A monotypic genus of pitcher plants from northern California and Oregon. These pitcher plants use a lighting trick to help them capture prey. Unlike most pitcher plants, Darlingtonia leaves are closed at the top and are dome-shaped. Within the structure of the dome, there are dozens to hundreds of small, clear areas called fenestrations. Like with stained glass, the fenestrations conduct light inside the dome. After being enticed by nectar to enter through a darkened hole at the bottom, insects see the light and assume the direction toward the light is the way out, however when they hit the top of the dome and fall, they fall down a long tunnel lined with downward pointing hairs from which there is no escape.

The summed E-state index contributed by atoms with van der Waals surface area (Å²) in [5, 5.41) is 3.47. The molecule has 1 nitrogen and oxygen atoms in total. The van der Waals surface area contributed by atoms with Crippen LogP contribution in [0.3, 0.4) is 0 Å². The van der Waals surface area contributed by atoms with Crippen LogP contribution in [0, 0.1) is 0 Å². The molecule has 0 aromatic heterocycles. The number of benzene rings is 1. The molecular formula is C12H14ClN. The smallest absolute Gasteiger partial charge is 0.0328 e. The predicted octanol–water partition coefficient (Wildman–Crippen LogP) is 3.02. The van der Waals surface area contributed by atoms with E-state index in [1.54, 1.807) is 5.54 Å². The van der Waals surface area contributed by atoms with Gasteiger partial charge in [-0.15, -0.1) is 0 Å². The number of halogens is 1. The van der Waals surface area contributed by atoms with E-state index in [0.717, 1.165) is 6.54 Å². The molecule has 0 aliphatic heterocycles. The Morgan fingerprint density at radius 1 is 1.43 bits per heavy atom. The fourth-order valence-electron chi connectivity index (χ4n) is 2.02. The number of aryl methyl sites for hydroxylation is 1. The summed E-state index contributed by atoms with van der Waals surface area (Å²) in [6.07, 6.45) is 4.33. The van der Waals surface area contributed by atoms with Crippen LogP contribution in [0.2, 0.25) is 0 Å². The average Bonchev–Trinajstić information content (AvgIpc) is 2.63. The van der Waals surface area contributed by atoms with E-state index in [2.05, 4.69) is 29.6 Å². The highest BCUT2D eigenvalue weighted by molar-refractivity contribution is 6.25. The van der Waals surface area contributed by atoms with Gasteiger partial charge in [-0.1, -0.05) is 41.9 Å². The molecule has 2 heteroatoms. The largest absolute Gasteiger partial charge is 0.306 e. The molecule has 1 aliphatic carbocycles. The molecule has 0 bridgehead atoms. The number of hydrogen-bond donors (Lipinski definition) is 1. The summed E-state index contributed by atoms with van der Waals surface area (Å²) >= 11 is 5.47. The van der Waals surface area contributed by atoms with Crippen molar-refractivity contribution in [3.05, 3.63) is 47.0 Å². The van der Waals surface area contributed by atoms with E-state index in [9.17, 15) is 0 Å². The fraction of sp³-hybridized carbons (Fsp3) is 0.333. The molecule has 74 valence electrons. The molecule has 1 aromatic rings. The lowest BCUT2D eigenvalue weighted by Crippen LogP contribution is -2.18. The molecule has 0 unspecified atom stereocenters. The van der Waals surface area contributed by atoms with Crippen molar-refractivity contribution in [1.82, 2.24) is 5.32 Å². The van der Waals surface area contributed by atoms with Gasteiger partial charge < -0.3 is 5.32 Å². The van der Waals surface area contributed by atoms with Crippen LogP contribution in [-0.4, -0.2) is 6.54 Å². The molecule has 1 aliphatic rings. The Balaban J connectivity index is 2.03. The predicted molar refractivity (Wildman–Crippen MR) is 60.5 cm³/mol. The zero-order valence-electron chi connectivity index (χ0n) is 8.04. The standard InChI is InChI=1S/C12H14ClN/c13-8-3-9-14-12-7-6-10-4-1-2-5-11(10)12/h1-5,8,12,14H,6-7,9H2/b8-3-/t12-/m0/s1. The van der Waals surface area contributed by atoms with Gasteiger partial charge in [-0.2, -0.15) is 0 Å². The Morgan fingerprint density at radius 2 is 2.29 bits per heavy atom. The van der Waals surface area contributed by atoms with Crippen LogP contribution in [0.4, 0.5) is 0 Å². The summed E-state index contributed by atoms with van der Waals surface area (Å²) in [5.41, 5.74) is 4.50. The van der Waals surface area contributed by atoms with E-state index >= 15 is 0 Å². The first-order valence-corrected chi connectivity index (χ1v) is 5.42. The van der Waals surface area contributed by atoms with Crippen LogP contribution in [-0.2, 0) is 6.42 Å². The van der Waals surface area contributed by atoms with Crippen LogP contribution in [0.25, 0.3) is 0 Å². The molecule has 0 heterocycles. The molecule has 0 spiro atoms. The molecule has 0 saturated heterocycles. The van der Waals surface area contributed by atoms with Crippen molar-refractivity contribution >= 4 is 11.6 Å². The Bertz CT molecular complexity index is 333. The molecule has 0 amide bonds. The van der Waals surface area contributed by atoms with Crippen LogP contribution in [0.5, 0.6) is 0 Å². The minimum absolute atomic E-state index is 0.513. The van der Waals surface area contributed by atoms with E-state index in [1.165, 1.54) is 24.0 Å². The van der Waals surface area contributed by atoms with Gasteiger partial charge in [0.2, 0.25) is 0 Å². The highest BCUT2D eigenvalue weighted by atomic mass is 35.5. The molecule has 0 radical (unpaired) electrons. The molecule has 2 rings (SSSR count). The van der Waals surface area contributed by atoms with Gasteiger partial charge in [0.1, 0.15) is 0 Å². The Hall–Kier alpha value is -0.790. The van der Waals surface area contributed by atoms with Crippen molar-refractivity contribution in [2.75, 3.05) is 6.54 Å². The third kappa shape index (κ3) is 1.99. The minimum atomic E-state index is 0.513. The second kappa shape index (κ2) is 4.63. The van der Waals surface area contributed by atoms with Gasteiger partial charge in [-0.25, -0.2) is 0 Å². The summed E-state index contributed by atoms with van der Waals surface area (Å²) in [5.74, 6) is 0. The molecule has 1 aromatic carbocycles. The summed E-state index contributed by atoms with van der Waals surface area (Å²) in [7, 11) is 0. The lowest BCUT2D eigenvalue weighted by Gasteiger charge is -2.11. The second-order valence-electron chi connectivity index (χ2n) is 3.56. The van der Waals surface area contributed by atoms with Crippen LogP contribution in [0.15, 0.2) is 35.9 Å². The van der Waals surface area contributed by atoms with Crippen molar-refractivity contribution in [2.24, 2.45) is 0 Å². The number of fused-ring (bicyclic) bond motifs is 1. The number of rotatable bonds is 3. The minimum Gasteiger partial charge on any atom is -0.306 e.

All photographs by Thomas K. Hayes at Dangerousplants.com.
From the Ablion Bog in Mendocino County, California. Click on the plant in the foreground.
Photos from various locations in Oregon:
From Darlingtonia Wayside, Gasquet, CA:
We followed the seep feeding Wayside back up the hill for these two shots:
From the Ablion Bog in Mendocino County, California. Click on the left flower.